How Hotel Amenities Impact the Bottom Line
With the amount of choice in hotels, where to stay can come down to more than just price: Guest experience also matters. And the free amenities offered by a hotel can shape a guest’s experience. But how does offering those amenities add to the bottom line for a hotel?
That’s the question recently asked by researchers Roland Rust and Michel Wedel, marketing professors at the University of Maryland’s Robert H. Smith School of Business, working with Rebecca Hamilton of Georgetown University and Chekitan Dev of Cornell University. The findings: To attract first-time guests, hotels should offer free WiFi. And they can get them to come back again with free bottled water during their stay.
The team looked at whether offering free amenities actually attracts more people to book rooms, whether those reservations offset the cost of offering the amenities, and if a hotel stopped doing so, whether it would save money in the long run.
The researchers came up with a methodology hotels can use to calculate the return on investment for specific amenities and identify pointless expenditures. They focused specifically on on-site fitness centers, free WiFi, and complimentary bottled water. They found that the free goods in these categories paid for themselves for many hotel brands: the bottled water and WiFi within a year and the fitness center (a more expensive initial cost) over time.
This study went further than most previous research to calculate ROI by looking at whether the amenities drew return visits from customers and how that played into profits. The study found that the free water increased hotel revenues by 2.2 percent.
“Our findings underscore the importance of observing guests’ actual use of amenities before deciding to make them standard, rather than relying only on surveys of guests’ desire for and intent to use the amenities,” wrote the researchers.
The researchers partnered with a multibrand global hotel company, surveying nearly 800 guests before and after they stayed at 33 of its U.S. hotels across six of its midscale to luxury brands. They asked people whether they planned to use certain amenities, and after the fact, whether they had done so. Then the researchers looked at actual usage and return-visits data from those same consumers to figure out how much revenue they generated over a 12-month span.
Of the three amenities the researchers focused on, free in-room WiFi had the largest effect on both leisure and business travelers initially choosing a hotel. But that amenity played only marginally into a traveler’s likelihood of staying again.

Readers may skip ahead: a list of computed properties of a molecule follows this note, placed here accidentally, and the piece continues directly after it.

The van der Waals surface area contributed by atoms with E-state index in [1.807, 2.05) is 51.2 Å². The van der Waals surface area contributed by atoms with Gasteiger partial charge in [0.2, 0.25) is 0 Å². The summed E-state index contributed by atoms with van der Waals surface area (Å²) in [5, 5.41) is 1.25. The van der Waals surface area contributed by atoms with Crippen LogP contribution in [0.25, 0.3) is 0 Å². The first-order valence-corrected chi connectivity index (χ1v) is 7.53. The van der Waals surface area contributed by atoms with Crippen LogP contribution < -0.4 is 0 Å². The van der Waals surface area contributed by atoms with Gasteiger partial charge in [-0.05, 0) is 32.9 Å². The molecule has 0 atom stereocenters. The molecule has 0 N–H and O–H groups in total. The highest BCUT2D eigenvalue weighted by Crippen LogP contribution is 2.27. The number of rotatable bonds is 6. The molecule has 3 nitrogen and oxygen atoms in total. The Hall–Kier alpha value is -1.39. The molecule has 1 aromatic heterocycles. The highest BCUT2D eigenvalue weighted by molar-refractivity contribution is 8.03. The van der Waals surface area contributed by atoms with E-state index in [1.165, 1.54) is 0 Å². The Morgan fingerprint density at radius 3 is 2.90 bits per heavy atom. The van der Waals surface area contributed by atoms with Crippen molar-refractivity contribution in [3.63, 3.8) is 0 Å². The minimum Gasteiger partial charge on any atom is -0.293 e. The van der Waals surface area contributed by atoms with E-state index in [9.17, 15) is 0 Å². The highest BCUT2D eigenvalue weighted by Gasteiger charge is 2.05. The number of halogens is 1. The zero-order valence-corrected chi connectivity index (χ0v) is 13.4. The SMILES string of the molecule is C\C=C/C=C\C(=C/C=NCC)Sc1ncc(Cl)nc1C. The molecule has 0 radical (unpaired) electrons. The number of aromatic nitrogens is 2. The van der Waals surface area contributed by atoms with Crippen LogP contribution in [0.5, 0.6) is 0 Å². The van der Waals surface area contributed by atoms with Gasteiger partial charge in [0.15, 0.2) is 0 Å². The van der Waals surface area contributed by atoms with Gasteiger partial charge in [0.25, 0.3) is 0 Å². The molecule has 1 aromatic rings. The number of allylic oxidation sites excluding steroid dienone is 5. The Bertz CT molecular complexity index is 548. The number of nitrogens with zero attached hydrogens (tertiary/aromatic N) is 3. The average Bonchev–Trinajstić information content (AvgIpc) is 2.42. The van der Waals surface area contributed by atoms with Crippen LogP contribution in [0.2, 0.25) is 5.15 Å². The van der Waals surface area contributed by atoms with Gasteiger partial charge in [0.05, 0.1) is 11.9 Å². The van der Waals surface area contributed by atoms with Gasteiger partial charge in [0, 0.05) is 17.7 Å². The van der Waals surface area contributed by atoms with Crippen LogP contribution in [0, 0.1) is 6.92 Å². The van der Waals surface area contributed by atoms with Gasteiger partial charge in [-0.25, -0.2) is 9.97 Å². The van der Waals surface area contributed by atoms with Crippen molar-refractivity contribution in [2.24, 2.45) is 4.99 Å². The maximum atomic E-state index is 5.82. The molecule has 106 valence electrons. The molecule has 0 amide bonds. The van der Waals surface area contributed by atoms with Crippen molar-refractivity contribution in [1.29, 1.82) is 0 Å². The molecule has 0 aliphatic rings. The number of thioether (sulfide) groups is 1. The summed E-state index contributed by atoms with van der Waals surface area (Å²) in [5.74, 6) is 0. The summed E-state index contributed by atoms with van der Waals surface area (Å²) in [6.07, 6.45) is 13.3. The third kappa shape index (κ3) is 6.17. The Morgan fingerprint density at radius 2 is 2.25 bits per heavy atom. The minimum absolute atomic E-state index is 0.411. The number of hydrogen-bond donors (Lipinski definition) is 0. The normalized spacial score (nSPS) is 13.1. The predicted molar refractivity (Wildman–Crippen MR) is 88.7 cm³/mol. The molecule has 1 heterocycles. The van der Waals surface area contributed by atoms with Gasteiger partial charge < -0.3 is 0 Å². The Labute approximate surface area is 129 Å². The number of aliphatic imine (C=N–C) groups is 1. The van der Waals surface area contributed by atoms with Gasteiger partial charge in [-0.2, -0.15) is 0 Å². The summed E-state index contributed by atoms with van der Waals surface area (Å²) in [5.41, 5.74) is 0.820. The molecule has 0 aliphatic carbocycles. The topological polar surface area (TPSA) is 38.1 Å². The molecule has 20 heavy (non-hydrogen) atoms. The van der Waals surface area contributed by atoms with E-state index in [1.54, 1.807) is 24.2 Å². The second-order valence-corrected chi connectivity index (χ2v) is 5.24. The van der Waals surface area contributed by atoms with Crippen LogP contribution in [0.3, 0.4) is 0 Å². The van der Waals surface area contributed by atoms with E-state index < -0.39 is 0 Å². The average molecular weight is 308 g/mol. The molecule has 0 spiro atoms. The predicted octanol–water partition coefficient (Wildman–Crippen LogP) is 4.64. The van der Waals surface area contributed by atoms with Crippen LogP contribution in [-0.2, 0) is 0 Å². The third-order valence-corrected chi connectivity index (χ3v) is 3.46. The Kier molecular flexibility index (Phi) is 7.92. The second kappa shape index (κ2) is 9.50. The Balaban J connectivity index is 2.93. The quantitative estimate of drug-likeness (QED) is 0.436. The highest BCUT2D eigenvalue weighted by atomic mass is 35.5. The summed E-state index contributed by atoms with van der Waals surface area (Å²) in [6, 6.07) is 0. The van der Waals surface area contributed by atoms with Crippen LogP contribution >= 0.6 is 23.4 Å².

On the other hand, free bottled water didn’t make travellers initially choose a hotel, but it did make them come back. For three of the six hotel brands, the effect of free water on return visits was high and the ROI within a year was positive for five of the six brands. The survey did not examine why — free water might simply be a pleasant and memorable surprise, guessed the researchers. The WiFi and fitness room access had no significant effect on return visits for any of the brands.
As for the fitness centers, which often cost at least $125,000 to install, five of the six hotel brands didn’t see an ROI in the first year. The researchers speculate this could be a reflection of the low actual use of hotel fitness centers (in the survey, only 22 percent of guests reported working out during their stay), and the fact that is usually takes more than a year to recoup costs on larger capital investments.
The researchers’ survey data showed that hotel guests overestimated their use of the 50 amenities they measured.
“Such a tendency among travelers underscores the importance of factoring usage when calculating the ROI of free services,” write the researchers. “This effectively can give hoteliers a further edge by clarifying the degree to which each amenity attracts first-time guests and drives repeat business.”
Read more: Return on Service Amenities is featured in the Journal of Marketing Research.
Read more: Which Features Increase Customer Retention, by Rebecca W. Hamilton, Roland T. Rust and Chekitan S. Dev, is featured in the Winter 2017 issue of MIT Sloan Management Review.
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